HMS Serene (1918)
HMS Serene in 1919
|Laid down||2 February 1918|
|Launched||30 November 1918|
|Completed||11 April 1919|
|Out of service||14 September 1936|
|Fate||Sold to be broken up|
|Class and type||S-class destroyer|
|Length||265 ft (80.8 m) p.p.|
|Beam||26 ft 8 in (8.13 m)|
|Draught||9 ft 10 in (3.00 m) mean|
|Speed||36 knots (41.4 mph; 66.7 km/h)|
|Range||2,750 nmi (5,090 km) at 15 kn (28 km/h)|
HMS Serene was an S-class destroyer, which served with the Royal Navy. Launched on 30 November 1918 just after the end of the First World War, the ship was commissioned into the Reserve Fleet. Excluding a brief expedition to Latvia near to the end of that nation's War of Independence in 1919, the destroyer remained in reserve at Devonport until 1936. During this period, the condition of the destroyer deteriorated. Then, as part of a deal for the liner Majestic, Serene was sold to be broken up on 14 September.
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Design and development
Serene was one of thirty-three Admiralty S class destroyers ordered by the British Admiralty in June 1917 as part of the Twelfth War Construction Programme. The design was a development of the R class introduced as a cheaper and faster alternative to the V and W class. Differences with the R class were minor, such as having the searchlight moved aft.
Serene had a overall length of 276 ft (84 m) and a length of 265 ft (81 m) between perpendiculars. Beam was 26 ft 8 in (8.13 m) and draught 9 ft 10 in (3.00 m). Displacement was 1,075 long tons (1,092 t) normal and 1,221 long tons (1,241 t) deep load. Three Yarrow boilers fed steam to two sets of Brown-Curtis geared steam turbines rated at 27,000 shaft horsepower (20,000 kW) and driving two shafts, giving a design speed of 36 knots (67 km/h; 41 mph) at normal loading and 32.5 knots (60.2 km/h; 37.4 mph) at deep load. Two funnels were fitted. A full load of 301 long tons (306 t) of fuel oil was carried, which gave a design range of 2,750 nautical miles (5,090 km; 3,160 mi) at 15 knots (28 km/h; 17 mph).
Armament consisted of three QF 4-inch (102 mm) Mk IV guns on the ship's centreline. One was mounted raised on the forecastle, one on a platform between the funnels and one aft. The ship also mounted a single 40-millimetre (1.6 in) 2-pounder pom-pom anti-aircraft gun for air defence. Four 21-inch (533 mm) torpedo tubes were fitted in two twin rotating mounts aft. The ship was designed to mount two additional 18-inch (457 mm) torpedo tubes either side of the superstructure but this required the forecastle plating to be cut away, making the vessel very wet, so they were removed. The weight saved enabled the heavier Mark V 21-inch torpedo to be carried. The ship had a complement of 90 officers and ratings.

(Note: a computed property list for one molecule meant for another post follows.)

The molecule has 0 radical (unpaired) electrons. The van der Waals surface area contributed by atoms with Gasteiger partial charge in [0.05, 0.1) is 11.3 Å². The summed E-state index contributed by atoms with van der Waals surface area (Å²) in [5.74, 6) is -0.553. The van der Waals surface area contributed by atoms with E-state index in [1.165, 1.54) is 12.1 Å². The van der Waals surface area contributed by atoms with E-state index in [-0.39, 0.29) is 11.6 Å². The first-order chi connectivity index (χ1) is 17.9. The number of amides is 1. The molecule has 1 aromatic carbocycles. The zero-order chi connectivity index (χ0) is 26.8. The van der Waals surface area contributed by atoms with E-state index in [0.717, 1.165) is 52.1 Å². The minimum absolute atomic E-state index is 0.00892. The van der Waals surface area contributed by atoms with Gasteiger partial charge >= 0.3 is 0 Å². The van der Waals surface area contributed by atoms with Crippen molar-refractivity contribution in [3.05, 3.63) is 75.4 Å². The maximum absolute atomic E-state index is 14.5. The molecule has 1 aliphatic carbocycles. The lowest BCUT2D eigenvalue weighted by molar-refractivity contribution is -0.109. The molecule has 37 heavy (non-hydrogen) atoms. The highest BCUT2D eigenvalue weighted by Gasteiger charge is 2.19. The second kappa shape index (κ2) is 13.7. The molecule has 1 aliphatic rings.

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Construction and career
Laid down on 2 February 1918 by William Denny and Brothers in Dumbarton with the yard number 1102, Serene was launched on 30 November, shortly after the Armistice which ended the First World War. The vessel was the first that served in the Royal Navy to be named Serene. Serene was completed on 30 April the following year and commissioned into the Reserve Fleet at Devonport.
Serene remained in reserve until the following year. Although the war had finished, the escalating civil war in Russia continued. The United Kingdom decided to send units of the Royal Navy into the Baltic Sea to monitor the situation. Soon into the campaign, it became clear that the Russians were planning to liberate the Baltic State of Latvia by integrating it into the new Soviet Union. The fleet was therefore tasked with not simply helping to help organise the evacuation of German forces from the country but also support their War of Independence. This was achieved on 14 November 1919. Five days later, the destroyer arrived in Liepāja along with sister ships Sesame, Shamrock, Strenuous and Torbay in time to see peace restored.
The destroyer returned to the United Kingdom and was once again reduced to reserve at Devonport on 15 September 1920. Like many of the class stored in reserve, the ship deteriorated and by the middle of the next decade was considered by the Admiralty to be in too poor condition to return to operations. Serene remained in reserve until 14 September 1936 when the ship was given to Thos. W. Ward of Sheffield in exchange for the liner Majestic. The destroyer was subsequently broken up at Inverkeithing.
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Source: "HMS Serene (1918)", Wikipedia, Wikimedia Foundation, (2022, October 15th), https://en.wikipedia.org/wiki/HMS_Serene_(1918).
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- ^ a b Gardiner & Gray 1985, p. 85.
- ^ a b March 1966, p. 221.
- ^ Friedman 2009, p. 297.
- ^ a b Gardiner & Gray 1985, p. 84.
- ^ Friedman 2009, p. 163.
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- ^ Manning & Walker 1959, p. 401.
- ^ "V Vessels in Reserve at Home Ports and Other Bases". The Navy List: 17. July 1919. Retrieved 8 October 2021 – via National Library of Scotland.
- ^ Head 2009, p. 136.
- ^ Head 2009, p. 147.
- ^ Dunn 2020, p. 234.
- ^ "Sesame". The Navy List: 868. January 1921. Retrieved 8 October 2021 – via National Library of Scotland.
- ^ Friedman 2009, p. 211.
- ^ Colledge & Warlow 2006, p. 317.
- ^ Bush & Warlow 2021, p. 49.
- ^ Dittmar & Colledge 1972, p. 74.
- ^ Bush & Warlow 2021, p. 71.
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